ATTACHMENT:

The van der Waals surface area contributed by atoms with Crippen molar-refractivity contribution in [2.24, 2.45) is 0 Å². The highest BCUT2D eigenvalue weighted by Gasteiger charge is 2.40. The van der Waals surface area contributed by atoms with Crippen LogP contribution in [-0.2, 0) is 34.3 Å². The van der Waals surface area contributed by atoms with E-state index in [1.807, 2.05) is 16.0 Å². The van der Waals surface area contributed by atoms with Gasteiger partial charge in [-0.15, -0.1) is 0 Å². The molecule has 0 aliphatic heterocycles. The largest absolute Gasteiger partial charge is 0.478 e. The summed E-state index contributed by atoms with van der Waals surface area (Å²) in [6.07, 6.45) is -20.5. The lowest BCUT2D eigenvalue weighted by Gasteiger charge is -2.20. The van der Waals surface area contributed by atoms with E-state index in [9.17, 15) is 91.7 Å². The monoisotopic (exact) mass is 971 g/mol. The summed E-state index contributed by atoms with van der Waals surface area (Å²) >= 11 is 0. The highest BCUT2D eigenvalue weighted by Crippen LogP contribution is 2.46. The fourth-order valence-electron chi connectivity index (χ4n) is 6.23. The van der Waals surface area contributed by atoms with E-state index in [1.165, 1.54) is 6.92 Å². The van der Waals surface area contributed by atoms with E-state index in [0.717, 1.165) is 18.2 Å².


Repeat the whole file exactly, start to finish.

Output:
The van der Waals surface area contributed by atoms with Crippen molar-refractivity contribution in [2.24, 2.45) is 0 Å². The highest BCUT2D eigenvalue weighted by Gasteiger charge is 2.40. The van der Waals surface area contributed by atoms with Crippen LogP contribution in [-0.2, 0) is 34.3 Å². The van der Waals surface area contributed by atoms with E-state index in [1.807, 2.05) is 16.0 Å². The van der Waals surface area contributed by atoms with Gasteiger partial charge in [-0.15, -0.1) is 0 Å². The molecule has 0 aliphatic heterocycles. The largest absolute Gasteiger partial charge is 0.478 e. The summed E-state index contributed by atoms with van der Waals surface area (Å²) in [6.07, 6.45) is -20.5. The lowest BCUT2D eigenvalue weighted by Gasteiger charge is -2.20. The van der Waals surface area contributed by atoms with E-state index in [9.17, 15) is 91.7 Å². The monoisotopic (exact) mass is 971 g/mol. The summed E-state index contributed by atoms with van der Waals surface area (Å²) >= 11 is 0. The highest BCUT2D eigenvalue weighted by Crippen LogP contribution is 2.46. The fourth-order valence-electron chi connectivity index (χ4n) is 6.23. The van der Waals surface area contributed by atoms with E-state index in [1.165, 1.54) is 6.92 Å². The van der Waals surface area contributed by atoms with E-state index in [0.717, 1.165) is 18.2 Å².